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Brussels airport survivor: Getting home to US will mean facing my fears

Surviving the bomb blasts during the terror attack on the airport in Brussels left American Sheerine Naraghi shaken — but she knows she will have to face her fears if she wants to return home.

Naraghi was in the airport with her boyfriend, Jeff Hoffman, a consultant for NATO, when a pair of bombs went off during Tuesday's attacks across the city.

"I don't really ever want to step foot back there again, but I need to get home, so I'm going to do what I have to do,'' Naraghi told Matt Lauer in a live interview on TODAY Wednesday. "It's going to be difficult, but I have to be brave, be strong."

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American couple caught in Brussels airport chaos: 'It looked like a tornado'

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American couple caught in Brussels airport chaos: 'It looked like a tornado'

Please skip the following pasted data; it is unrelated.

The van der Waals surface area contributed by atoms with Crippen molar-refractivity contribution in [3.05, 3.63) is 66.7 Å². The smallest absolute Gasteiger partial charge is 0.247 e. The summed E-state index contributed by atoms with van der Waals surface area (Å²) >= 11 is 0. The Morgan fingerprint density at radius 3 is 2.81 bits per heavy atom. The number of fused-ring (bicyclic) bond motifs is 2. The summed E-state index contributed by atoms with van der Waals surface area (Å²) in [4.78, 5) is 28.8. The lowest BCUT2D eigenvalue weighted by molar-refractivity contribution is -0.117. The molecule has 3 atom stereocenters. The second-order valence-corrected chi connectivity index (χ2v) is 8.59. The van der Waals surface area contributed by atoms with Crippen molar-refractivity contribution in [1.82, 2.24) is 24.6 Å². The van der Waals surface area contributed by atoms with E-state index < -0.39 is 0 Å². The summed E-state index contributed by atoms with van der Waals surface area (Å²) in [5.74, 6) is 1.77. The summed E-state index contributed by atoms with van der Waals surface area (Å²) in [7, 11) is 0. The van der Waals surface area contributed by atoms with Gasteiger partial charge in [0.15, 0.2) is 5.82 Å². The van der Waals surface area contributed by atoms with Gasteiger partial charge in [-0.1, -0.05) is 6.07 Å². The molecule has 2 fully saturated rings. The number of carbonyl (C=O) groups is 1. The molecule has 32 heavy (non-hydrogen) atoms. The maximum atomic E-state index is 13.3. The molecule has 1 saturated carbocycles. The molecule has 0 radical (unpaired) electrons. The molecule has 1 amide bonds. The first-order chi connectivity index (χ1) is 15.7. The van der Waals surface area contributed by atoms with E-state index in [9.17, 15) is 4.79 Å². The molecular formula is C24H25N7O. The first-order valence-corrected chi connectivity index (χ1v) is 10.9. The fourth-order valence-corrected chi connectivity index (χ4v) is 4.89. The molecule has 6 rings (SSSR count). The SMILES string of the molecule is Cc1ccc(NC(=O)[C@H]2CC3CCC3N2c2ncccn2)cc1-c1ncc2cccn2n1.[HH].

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"I'm lucky enough to be able to go home and see my family, and a lot of people aren't that lucky, so I'm just trying to keep telling myself that," Naraghi said with Hoffman at her side. "Don't think of it as you're going back to a terrible place, think about it's your catalyst to get home."

Hoffman and Naraghi were both in the terminal when the initial blast occurred. It was "almost like a tornado going off," according to Naraghi's telling.

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Who were the Brussels terror attackers? Here's what we know

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Who were the Brussels terror attackers? Here's what we know

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"It was pretty clear after seeing the terror on (Hoffman's) face that it wasn't an accident,'' she said.

"The unsettling thing for me personally was after the second explosion, there was actually dead silence,'' Hoffman said. "That was the most unnerving part. It was almost as if everyone was gone in a moment."

Follow TODAY.com writer Scott Stump on Twitter.

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